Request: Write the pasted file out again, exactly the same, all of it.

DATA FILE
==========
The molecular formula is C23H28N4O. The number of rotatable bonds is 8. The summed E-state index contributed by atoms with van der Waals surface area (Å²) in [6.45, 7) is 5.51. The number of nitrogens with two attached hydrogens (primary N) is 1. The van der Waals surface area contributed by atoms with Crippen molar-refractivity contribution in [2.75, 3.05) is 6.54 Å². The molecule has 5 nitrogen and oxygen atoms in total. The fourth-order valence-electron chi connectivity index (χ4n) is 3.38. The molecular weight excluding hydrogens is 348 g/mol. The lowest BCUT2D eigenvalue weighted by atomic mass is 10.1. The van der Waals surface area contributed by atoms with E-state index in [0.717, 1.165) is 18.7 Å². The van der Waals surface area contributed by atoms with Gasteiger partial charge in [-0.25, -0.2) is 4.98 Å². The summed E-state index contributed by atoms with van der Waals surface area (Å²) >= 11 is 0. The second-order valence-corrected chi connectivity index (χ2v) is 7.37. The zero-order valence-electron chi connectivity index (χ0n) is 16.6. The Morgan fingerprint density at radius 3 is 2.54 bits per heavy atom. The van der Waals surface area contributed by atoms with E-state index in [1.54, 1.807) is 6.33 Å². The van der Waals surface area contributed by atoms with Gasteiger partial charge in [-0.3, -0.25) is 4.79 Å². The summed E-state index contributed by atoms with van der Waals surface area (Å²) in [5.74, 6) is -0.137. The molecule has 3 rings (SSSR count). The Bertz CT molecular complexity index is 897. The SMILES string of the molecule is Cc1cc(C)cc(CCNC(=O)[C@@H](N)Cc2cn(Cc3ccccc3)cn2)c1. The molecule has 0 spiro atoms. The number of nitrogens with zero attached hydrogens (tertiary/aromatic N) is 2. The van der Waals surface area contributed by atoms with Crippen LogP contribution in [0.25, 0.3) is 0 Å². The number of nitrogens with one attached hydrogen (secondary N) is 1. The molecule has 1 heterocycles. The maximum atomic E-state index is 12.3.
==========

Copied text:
The molecular formula is C23H28N4O. The number of rotatable bonds is 8. The summed E-state index contributed by atoms with van der Waals surface area (Å²) in [6.45, 7) is 5.51. The number of nitrogens with two attached hydrogens (primary N) is 1. The van der Waals surface area contributed by atoms with Crippen molar-refractivity contribution in [2.75, 3.05) is 6.54 Å². The molecule has 5 nitrogen and oxygen atoms in total. The fourth-order valence-electron chi connectivity index (χ4n) is 3.38. The molecular weight excluding hydrogens is 348 g/mol. The lowest BCUT2D eigenvalue weighted by atomic mass is 10.1. The van der Waals surface area contributed by atoms with E-state index in [0.717, 1.165) is 18.7 Å². The van der Waals surface area contributed by atoms with Gasteiger partial charge in [-0.25, -0.2) is 4.98 Å². The summed E-state index contributed by atoms with van der Waals surface area (Å²) >= 11 is 0. The second-order valence-corrected chi connectivity index (χ2v) is 7.37. The zero-order valence-electron chi connectivity index (χ0n) is 16.6. The Morgan fingerprint density at radius 3 is 2.54 bits per heavy atom. The van der Waals surface area contributed by atoms with E-state index in [1.54, 1.807) is 6.33 Å². The van der Waals surface area contributed by atoms with Gasteiger partial charge in [-0.3, -0.25) is 4.79 Å². The summed E-state index contributed by atoms with van der Waals surface area (Å²) in [5.74, 6) is -0.137. The molecule has 3 rings (SSSR count). The Bertz CT molecular complexity index is 897. The SMILES string of the molecule is Cc1cc(C)cc(CCNC(=O)[C@@H](N)Cc2cn(Cc3ccccc3)cn2)c1. The molecule has 0 spiro atoms. The number of nitrogens with zero attached hydrogens (tertiary/aromatic N) is 2. The van der Waals surface area contributed by atoms with Crippen LogP contribution in [0.25, 0.3) is 0 Å². The number of nitrogens with one attached hydrogen (secondary N) is 1. The molecule has 1 heterocycles. The maximum atomic E-state index is 12.3.